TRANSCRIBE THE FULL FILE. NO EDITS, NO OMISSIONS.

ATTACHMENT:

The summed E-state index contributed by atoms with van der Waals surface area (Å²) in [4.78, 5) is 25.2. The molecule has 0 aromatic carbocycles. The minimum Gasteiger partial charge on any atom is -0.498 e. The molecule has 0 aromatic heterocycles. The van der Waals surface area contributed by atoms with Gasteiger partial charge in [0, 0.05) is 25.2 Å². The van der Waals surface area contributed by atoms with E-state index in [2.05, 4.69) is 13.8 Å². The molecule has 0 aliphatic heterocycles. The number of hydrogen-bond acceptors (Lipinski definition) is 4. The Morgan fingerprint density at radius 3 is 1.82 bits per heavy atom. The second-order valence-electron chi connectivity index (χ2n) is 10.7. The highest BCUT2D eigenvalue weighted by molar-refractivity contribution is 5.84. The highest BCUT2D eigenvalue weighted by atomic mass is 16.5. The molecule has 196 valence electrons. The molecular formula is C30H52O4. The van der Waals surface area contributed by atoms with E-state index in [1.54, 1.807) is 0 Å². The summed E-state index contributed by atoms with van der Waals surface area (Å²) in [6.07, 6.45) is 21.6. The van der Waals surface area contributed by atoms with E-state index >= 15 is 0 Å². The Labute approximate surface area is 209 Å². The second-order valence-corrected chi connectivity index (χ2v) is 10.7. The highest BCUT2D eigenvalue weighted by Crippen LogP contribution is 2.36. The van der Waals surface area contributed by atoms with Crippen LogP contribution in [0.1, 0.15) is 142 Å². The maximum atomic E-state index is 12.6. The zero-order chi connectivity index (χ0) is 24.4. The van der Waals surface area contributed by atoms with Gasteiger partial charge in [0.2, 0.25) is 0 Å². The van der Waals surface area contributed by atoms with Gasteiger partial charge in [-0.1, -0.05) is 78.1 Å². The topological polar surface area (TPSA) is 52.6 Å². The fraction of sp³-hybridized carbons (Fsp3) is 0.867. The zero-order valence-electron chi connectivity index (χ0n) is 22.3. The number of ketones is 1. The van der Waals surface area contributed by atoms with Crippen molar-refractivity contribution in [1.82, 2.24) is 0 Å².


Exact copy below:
The summed E-state index contributed by atoms with van der Waals surface area (Å²) in [4.78, 5) is 25.2. The molecule has 0 aromatic carbocycles. The minimum Gasteiger partial charge on any atom is -0.498 e. The molecule has 0 aromatic heterocycles. The van der Waals surface area contributed by atoms with Gasteiger partial charge in [0, 0.05) is 25.2 Å². The van der Waals surface area contributed by atoms with E-state index in [2.05, 4.69) is 13.8 Å². The molecule has 0 aliphatic heterocycles. The number of hydrogen-bond acceptors (Lipinski definition) is 4. The Morgan fingerprint density at radius 3 is 1.82 bits per heavy atom. The second-order valence-electron chi connectivity index (χ2n) is 10.7. The highest BCUT2D eigenvalue weighted by molar-refractivity contribution is 5.84. The highest BCUT2D eigenvalue weighted by atomic mass is 16.5. The molecule has 196 valence electrons. The molecular formula is C30H52O4. The van der Waals surface area contributed by atoms with E-state index in [1.54, 1.807) is 0 Å². The summed E-state index contributed by atoms with van der Waals surface area (Å²) in [6.07, 6.45) is 21.6. The van der Waals surface area contributed by atoms with E-state index >= 15 is 0 Å². The Labute approximate surface area is 209 Å². The second-order valence-corrected chi connectivity index (χ2v) is 10.7. The highest BCUT2D eigenvalue weighted by Crippen LogP contribution is 2.36. The van der Waals surface area contributed by atoms with Crippen LogP contribution in [0.1, 0.15) is 142 Å². The maximum atomic E-state index is 12.6. The zero-order chi connectivity index (χ0) is 24.4. The van der Waals surface area contributed by atoms with Gasteiger partial charge in [0.2, 0.25) is 0 Å². The van der Waals surface area contributed by atoms with Gasteiger partial charge in [-0.1, -0.05) is 78.1 Å². The topological polar surface area (TPSA) is 52.6 Å². The fraction of sp³-hybridized carbons (Fsp3) is 0.867. The zero-order valence-electron chi connectivity index (χ0n) is 22.3. The number of ketones is 1. The van der Waals surface area contributed by atoms with Crippen molar-refractivity contribution in [1.82, 2.24) is 0 Å².